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Tax ? regarding crashpads...

Headfake14

646 3A
Joined
Aug 6, 2004
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821
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Hey fellas, anyone claim anything for the cost of a crashpad in anyway?
 

1800 RVR

Sitting reserve...
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Nov 26, 2001
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No. Don't do it. If you get audited, you will get bent over by the IRS.
 

IB6 UB9

I don't Remember
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486
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I do it every year. It's not the rules you break, it's the ones you get away with.
 

Murphy

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Mar 16, 2005
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285
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You have to think of it in these terms when it comes to job expenses. If I lived in domicile, what would I be able to deduct as a job expense?
 

RDG

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118
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You can't deduct it but taxes are a lot like investing. What is your tolerance for risk?
 

crj567

Well-known member
Joined
Sep 20, 2008
Posts
2,052
My sources say "no way."

A crashpad is an optional expense. You always have a choice whether or not you wish to live where you are based. Completely voluntary, and completely non-deductible.
-Not fair to anyone who chooses to live in a less-than-desirable domicile....
 

Truckdriver

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Feb 10, 2004
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It may be allowed if you reasonalbly expected to be in that base for less than a year. Examples would be if you are TDY'd somewhere and your company doesn't pay for a hotel, then it is deductable. Or, if you go to NYC to get the first upgrade and then are awarded another base giving you the reasonable assumption you will be there less than a year, then it might be deductable.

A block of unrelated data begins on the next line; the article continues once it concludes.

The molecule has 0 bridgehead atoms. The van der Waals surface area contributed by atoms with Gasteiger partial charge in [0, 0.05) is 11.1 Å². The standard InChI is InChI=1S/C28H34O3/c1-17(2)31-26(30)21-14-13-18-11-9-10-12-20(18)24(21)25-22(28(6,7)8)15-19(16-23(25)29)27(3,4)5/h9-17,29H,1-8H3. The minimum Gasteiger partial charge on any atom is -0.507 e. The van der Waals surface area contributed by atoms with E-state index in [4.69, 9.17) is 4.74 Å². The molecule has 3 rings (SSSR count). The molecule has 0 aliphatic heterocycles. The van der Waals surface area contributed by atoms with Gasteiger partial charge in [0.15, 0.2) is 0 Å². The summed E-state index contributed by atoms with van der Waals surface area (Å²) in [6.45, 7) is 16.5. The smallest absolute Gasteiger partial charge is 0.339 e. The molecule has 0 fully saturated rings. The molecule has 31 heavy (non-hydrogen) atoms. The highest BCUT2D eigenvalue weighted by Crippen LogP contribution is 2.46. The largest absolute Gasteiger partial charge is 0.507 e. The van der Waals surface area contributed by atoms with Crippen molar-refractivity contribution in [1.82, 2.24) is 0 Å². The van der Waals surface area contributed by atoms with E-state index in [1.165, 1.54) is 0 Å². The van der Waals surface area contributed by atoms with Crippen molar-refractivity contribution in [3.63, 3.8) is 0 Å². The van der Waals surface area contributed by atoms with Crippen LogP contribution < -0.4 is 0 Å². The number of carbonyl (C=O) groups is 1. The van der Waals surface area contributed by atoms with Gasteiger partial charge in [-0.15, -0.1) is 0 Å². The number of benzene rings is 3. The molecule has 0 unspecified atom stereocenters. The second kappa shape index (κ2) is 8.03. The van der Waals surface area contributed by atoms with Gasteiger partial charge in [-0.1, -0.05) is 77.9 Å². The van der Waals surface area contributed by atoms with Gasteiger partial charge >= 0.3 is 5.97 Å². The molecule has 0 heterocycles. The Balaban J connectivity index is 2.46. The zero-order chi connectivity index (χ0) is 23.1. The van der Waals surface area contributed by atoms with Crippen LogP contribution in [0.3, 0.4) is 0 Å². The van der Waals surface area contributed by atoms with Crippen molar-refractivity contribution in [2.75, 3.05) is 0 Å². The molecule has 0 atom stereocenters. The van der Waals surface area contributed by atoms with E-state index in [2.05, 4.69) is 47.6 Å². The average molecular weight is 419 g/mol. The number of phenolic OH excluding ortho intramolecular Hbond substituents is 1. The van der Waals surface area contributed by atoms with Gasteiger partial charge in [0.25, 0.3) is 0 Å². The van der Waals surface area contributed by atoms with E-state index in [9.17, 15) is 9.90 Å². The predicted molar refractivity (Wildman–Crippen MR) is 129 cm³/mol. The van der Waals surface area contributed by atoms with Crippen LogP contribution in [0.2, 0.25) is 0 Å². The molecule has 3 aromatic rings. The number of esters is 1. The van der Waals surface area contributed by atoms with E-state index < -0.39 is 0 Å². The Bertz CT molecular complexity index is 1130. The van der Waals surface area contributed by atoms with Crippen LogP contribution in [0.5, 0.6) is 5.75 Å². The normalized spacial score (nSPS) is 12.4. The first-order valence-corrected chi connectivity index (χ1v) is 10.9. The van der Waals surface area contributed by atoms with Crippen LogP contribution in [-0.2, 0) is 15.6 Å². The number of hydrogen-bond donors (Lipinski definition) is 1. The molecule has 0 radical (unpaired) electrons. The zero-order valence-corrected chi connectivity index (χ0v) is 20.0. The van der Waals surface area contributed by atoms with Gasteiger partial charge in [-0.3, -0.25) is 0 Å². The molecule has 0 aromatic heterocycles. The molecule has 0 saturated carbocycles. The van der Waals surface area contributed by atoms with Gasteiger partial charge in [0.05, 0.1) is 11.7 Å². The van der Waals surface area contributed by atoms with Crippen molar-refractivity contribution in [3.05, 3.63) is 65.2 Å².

Other than that, you can deduct it and hope you don't get audited. Chances are you will get away with it. LOTS of people write off crap they shouldn't knowing that statistically speaking, you are very unlikely to get audited. Don't forget that if you do get audited and the IRS see's your doing this stuff, they will audit you back three years and nail you hard. If you get caught, you will spend alot more than you are making by including stuff that is not deductable.
 

CA1900

Big Member
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Mar 17, 2002
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There is a caveat that might help get you some money back:

If you have a temporary job assignment, which you reasonably expect to last (and which does last) less than a year, you can deduct the travel expenses. I used that provision during one of the many times that CommutAir closed a domicile on me, which helped defray the travel costs.

I deducted the driving expense to Syracuse (550-mile round trip), while I waited for my apartment lease to expire so I could move to a different base. At the current rate of 50.5 cents per mile, that was a deduction of $277.75 for each roundtrip to my domicile. That helped a lot. If you're commuting indefinitely, you can't use this provision, but it might help some folks here.


Here's some information from the IRS; look at page 4, specifically:

http://www.irs.gov/pub/irs-pdf/p463.pdf
 
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